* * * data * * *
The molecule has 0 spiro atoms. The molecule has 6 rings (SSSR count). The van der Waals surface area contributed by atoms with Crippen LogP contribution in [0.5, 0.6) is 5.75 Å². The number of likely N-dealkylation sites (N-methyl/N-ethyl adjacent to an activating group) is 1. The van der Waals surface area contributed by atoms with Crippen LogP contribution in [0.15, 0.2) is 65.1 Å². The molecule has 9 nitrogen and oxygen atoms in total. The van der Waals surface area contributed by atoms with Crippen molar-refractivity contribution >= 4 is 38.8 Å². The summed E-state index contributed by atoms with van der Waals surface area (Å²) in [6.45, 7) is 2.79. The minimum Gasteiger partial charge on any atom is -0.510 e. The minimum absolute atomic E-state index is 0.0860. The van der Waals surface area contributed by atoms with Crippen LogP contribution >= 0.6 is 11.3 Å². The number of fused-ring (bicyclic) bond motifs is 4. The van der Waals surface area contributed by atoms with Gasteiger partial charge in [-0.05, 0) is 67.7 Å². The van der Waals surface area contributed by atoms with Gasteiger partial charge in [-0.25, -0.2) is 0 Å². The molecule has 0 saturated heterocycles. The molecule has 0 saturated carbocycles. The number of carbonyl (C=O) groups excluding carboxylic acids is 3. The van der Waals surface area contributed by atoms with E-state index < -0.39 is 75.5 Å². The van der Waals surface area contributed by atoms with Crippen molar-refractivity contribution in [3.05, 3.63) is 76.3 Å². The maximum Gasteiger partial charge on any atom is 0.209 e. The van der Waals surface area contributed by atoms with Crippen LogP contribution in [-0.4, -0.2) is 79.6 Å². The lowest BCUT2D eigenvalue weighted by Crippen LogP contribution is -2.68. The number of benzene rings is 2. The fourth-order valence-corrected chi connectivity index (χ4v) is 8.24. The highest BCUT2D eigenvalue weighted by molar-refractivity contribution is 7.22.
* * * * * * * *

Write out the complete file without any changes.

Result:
The molecule has 0 spiro atoms. The molecule has 6 rings (SSSR count). The van der Waals surface area contributed by atoms with Crippen LogP contribution in [0.5, 0.6) is 5.75 Å². The number of likely N-dealkylation sites (N-methyl/N-ethyl adjacent to an activating group) is 1. The van der Waals surface area contributed by atoms with Crippen LogP contribution in [0.15, 0.2) is 65.1 Å². The molecule has 9 nitrogen and oxygen atoms in total. The van der Waals surface area contributed by atoms with Crippen molar-refractivity contribution >= 4 is 38.8 Å². The summed E-state index contributed by atoms with van der Waals surface area (Å²) in [6.45, 7) is 2.79. The minimum Gasteiger partial charge on any atom is -0.510 e. The minimum absolute atomic E-state index is 0.0860. The van der Waals surface area contributed by atoms with Crippen LogP contribution >= 0.6 is 11.3 Å². The number of fused-ring (bicyclic) bond motifs is 4. The van der Waals surface area contributed by atoms with Gasteiger partial charge in [-0.05, 0) is 67.7 Å². The van der Waals surface area contributed by atoms with Gasteiger partial charge in [-0.25, -0.2) is 0 Å². The molecule has 0 saturated heterocycles. The molecule has 0 saturated carbocycles. The number of carbonyl (C=O) groups excluding carboxylic acids is 3. The van der Waals surface area contributed by atoms with E-state index < -0.39 is 75.5 Å². The van der Waals surface area contributed by atoms with Crippen molar-refractivity contribution in [3.05, 3.63) is 76.3 Å². The maximum Gasteiger partial charge on any atom is 0.209 e. The van der Waals surface area contributed by atoms with Crippen LogP contribution in [-0.4, -0.2) is 79.6 Å². The lowest BCUT2D eigenvalue weighted by Crippen LogP contribution is -2.68. The number of benzene rings is 2. The fourth-order valence-corrected chi connectivity index (χ4v) is 8.24. The highest BCUT2D eigenvalue weighted by molar-refractivity contribution is 7.22.